NARF co-authors amicus brief in Michigan v. EPA on behalf of NCAI, two inter-tribal fish commissions, and individual tribes located in Wisconsin and Minnesota
Categories: Environmental Protection (Climate Change)
NARF has co-authored an amicus brief in Michigan v. EPA on behalf of the National Congress of American Indians (NCAI), the Great Lakes Indian Fish and Wildlife Commission (a natural resource agency of eleven tribes), the Columbia River Inter-Tribal Fish Commission, the Bad River Band of Lake Superior Chippewa Tribe, the Fond du Lac Band of Lake Superior Chippewa, the Lac Courte Oreilles Band of Lake Superior Chippewa Indians, the Red Cliff Band of Lake Superior Chippewa, the St. Croix Chippewa Indians of Wisconsin, and the Sokaogon Chippewa Community.
In this case, the U.S. Supreme Court granted certiorari to consider whether the Environmental Protection Agency (EPA) unreasonably declined to consider costs of regulation in deciding whether to regulate hazardous air pollutants (including mercury emissions) emitted by electric utility steam generating units (EGUs). The U.S. Court of Appeals for the D.C. Circuit concluded that it was reasonable for EPA not to consider costs in deciding to regulate EGUs under the Clean Air Act, but petitioners argue that the statute requires EPA to consider costs—and, specifically, to weigh the costs against the benefits of regulation—before deciding whether to regulate. In attacking EPA’s decision, petitioners repeatedly disparaged the benefits of the EPA rule (known as the Mercury and Air Toxics Standards or “MATS” Rule), describing the benefits of the rule as “minimal,” “negligible,” and “de minimis.”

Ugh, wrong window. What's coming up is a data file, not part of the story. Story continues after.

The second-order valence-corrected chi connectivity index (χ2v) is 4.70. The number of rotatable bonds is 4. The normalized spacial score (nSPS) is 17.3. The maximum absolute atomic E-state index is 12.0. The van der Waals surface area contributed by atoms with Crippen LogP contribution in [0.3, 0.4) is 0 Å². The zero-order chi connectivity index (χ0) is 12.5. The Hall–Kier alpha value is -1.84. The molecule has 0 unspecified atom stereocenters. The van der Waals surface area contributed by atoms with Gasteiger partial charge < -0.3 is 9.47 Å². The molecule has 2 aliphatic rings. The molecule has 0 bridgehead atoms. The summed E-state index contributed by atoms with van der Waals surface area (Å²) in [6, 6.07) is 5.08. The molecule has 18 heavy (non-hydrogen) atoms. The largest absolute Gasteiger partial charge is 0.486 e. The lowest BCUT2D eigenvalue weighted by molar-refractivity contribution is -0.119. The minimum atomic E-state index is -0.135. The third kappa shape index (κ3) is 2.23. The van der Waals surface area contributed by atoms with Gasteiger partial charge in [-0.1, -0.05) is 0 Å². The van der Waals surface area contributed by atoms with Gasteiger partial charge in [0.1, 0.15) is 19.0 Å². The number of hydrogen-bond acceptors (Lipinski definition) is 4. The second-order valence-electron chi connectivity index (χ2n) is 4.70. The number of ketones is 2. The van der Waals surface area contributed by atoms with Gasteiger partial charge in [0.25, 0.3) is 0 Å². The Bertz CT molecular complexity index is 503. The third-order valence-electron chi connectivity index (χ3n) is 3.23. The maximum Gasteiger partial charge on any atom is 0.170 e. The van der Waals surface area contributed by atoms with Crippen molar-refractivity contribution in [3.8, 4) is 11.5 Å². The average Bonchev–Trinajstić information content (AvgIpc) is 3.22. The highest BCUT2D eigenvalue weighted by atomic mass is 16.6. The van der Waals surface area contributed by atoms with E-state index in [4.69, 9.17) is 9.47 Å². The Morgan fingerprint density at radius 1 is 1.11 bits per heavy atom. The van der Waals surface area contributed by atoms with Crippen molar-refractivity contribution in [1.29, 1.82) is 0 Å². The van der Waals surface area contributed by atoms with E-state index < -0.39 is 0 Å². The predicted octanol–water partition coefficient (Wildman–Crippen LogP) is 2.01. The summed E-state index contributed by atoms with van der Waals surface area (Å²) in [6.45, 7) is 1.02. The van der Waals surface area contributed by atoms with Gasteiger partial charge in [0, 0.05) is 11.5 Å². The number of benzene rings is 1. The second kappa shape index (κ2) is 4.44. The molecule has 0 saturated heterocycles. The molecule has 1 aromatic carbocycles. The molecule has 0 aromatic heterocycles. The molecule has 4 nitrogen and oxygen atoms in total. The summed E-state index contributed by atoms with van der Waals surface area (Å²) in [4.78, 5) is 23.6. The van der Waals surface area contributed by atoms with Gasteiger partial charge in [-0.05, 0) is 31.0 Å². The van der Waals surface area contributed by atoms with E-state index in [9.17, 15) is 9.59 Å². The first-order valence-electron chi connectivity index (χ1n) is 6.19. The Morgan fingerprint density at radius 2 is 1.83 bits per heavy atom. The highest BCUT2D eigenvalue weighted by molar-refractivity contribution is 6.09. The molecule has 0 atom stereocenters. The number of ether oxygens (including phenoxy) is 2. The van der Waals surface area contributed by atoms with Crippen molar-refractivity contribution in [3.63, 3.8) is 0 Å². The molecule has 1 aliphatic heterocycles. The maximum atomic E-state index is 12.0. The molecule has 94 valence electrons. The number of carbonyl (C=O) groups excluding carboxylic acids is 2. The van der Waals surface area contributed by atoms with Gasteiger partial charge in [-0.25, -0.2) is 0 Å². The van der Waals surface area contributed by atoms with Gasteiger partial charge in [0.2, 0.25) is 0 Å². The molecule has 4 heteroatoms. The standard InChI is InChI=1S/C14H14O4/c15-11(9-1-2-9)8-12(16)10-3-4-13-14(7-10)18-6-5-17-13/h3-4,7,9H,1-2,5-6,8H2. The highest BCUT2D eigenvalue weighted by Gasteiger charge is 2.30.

NCAI, the Great Lakes Intertribal Fish and Wildlife Commission, the Colombia River Intertribal Fish Commission, and the tribes listed above filed an amicus brief in support of the EPA. Tribal amici are uniquely positioned to explain to the court the substantial benefits of the MATS Rule based on the fact that American Indians are perhaps more adversely impacted by mercury emissions than any other subpopulation in the United States. Many American Indians consume fish at far higher rates than the general population (in some instances, up to 4 or 5 times as high) and, as a result, American Indians are disproportionately impacted by mercury emissions. The emissions harm Indian health, putting tribal members at unusually high risk for neurodevelopmental disorders, cardiovascular disease, autoimmune deficiencies, and other adverse health effects from methylmercury exposure. In addition, mercury emissions harm Indian culture, threatening longstanding traditions of fishing and fish consumption that are central to many tribes’ cultural identity. Finally, mercury emissions harm Indian subsistence, contaminating food sources that many tribal members depend on for survival.
Download the brief to learn more about this case.